The University of Uppsala Botanical Garden, near Uppsala Castle, is the principal botanical garden belonging to Uppsala University. It was created on land donated to the university in 1787 by Sweden's King Gustav III, who also laid the cornerstone of Linneanum, its orangery.
Uppsala University also maintains two satellite botanical gardens. The older of these is its original botanical garden, created in 1655 by Olaus Rudbeck, now called the Linnaean Garden (in Swedish Linnéträdgården). The other satellite is Linnaeus Hammarby (Linnés Hammarby), the former summer home of Carl Linnaeus and his family.
Early botanical gardens focused on educating and supplying physicians, as had the medicinal gardens of medieval monasteries. Medical training remained the primary purpose of university botanical gardens throughout the seventeenth and eighteenth centuries.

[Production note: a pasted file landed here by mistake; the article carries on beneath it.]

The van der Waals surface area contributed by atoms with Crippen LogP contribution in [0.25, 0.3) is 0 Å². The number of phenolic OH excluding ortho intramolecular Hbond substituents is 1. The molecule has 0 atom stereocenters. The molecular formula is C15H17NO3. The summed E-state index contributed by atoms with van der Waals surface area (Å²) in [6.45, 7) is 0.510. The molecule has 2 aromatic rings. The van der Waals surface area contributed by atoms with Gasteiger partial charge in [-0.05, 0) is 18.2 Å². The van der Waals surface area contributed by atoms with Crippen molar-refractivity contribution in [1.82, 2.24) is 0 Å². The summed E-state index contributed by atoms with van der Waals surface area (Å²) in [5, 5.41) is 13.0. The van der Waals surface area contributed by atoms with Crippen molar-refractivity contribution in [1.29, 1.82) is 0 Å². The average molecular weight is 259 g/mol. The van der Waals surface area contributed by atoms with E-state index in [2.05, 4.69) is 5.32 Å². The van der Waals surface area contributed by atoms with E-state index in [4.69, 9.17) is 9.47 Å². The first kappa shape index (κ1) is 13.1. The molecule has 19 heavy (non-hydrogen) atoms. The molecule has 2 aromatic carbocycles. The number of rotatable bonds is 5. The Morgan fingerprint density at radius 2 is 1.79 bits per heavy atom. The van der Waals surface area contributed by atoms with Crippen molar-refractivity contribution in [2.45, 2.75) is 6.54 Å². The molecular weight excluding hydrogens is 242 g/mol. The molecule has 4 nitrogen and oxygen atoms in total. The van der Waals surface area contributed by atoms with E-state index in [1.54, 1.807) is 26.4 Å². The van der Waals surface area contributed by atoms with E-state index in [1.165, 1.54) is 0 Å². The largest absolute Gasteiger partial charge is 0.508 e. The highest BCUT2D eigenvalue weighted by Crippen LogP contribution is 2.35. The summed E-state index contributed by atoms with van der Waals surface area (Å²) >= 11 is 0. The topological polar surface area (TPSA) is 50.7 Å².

In 1655, Uppsala University's Olaus Rudbeck the elder created the university's first botanical garden on Svartbäcksgatan in Uppsala. By the end of the 17th century, the garden contained about 1,800 different species. Unfortunately, the Uppsala city fire in 1702 seriously damaged Rudbeck's garden. Because there was no money for needed repairs, the garden languished for nearly 40 years until, in 1741, Rudbeck's student Carolus Linnaeus took over. Linnaeus improved and rearranged it according to his own ideas, documenting his work in Hortus Upsaliensis (1748).
Although the main botanical garden of the University of Uppsala has been moved to the Botaniska trädgården, the historic Linnéträdgården remains under the care of the university, which maintains it as Linnaeus had organized it in 1745.